by the 1990s economic liberalism and the rule of market forces had
ultimately prevailed. Public enterprises were privatized, taxes were
reduced, barriers to trade were removed and governments were no longer
responsible for economic growth. Rather, the economic prosperity
of a nation was dependent on markets and the entrepreneurship of
its citizens.

But after privatizing state assets and relinquishing responsibility
of economic performance, governments also saw a reduction in their
ability to cater to and fund the social needs of their citizens. This
is where CSR comes in. While governments are not absolved of social
responsibility, corporations as the key beneficiaries of economic
liberalism, now bear some responsibility for social improvement.

Broadly, CSR refers to the behavior of organizations as they relate to
human rights, the environment, labor conditions, communities, consumer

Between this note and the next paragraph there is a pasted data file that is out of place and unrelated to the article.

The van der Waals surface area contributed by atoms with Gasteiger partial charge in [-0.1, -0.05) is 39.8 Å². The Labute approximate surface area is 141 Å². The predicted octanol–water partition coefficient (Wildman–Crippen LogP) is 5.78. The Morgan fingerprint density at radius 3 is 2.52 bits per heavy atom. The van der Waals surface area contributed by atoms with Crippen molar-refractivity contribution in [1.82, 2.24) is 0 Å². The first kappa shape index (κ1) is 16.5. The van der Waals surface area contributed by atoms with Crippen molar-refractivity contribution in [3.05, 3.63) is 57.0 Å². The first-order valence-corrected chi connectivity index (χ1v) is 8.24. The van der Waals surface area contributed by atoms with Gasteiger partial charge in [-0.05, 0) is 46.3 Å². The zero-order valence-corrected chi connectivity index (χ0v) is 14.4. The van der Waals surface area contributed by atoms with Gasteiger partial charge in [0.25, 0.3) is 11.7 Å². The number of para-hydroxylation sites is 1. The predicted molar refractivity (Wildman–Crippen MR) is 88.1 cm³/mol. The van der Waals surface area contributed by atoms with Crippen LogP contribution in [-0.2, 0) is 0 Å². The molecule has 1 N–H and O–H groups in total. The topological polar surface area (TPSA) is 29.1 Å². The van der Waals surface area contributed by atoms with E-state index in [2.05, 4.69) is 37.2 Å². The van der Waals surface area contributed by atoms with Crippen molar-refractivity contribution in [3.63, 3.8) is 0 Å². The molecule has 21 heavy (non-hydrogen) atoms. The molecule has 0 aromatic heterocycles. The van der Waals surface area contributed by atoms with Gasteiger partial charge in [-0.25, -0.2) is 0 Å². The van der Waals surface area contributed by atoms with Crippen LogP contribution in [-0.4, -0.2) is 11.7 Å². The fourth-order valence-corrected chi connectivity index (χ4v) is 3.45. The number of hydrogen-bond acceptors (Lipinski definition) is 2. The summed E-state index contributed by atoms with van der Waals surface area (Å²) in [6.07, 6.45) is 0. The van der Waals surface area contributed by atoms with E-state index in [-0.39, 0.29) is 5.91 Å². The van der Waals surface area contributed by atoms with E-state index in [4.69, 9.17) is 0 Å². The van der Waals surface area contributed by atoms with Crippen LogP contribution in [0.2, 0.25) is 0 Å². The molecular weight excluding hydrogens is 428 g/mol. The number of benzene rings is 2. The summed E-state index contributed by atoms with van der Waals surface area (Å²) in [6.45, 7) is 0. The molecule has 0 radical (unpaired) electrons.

rights and social policy. CSR is increasingly becoming a focus area for
governments and businesses across the globe. Sponsored by the United
Nations Institute for Training and Research (UNITAR), the Global Summit
on Social Responsibility was held in Quito, Ecuador. The event provided
an international platform to debate various social responsibility
issues, contributing to the enhancement of competitiveness and the
promotion of socially responsible corporations, cities and states.

Many corporations in Armenia have been criticized for their lack of
ethics, monopolization of markets and disregard for consumer rights.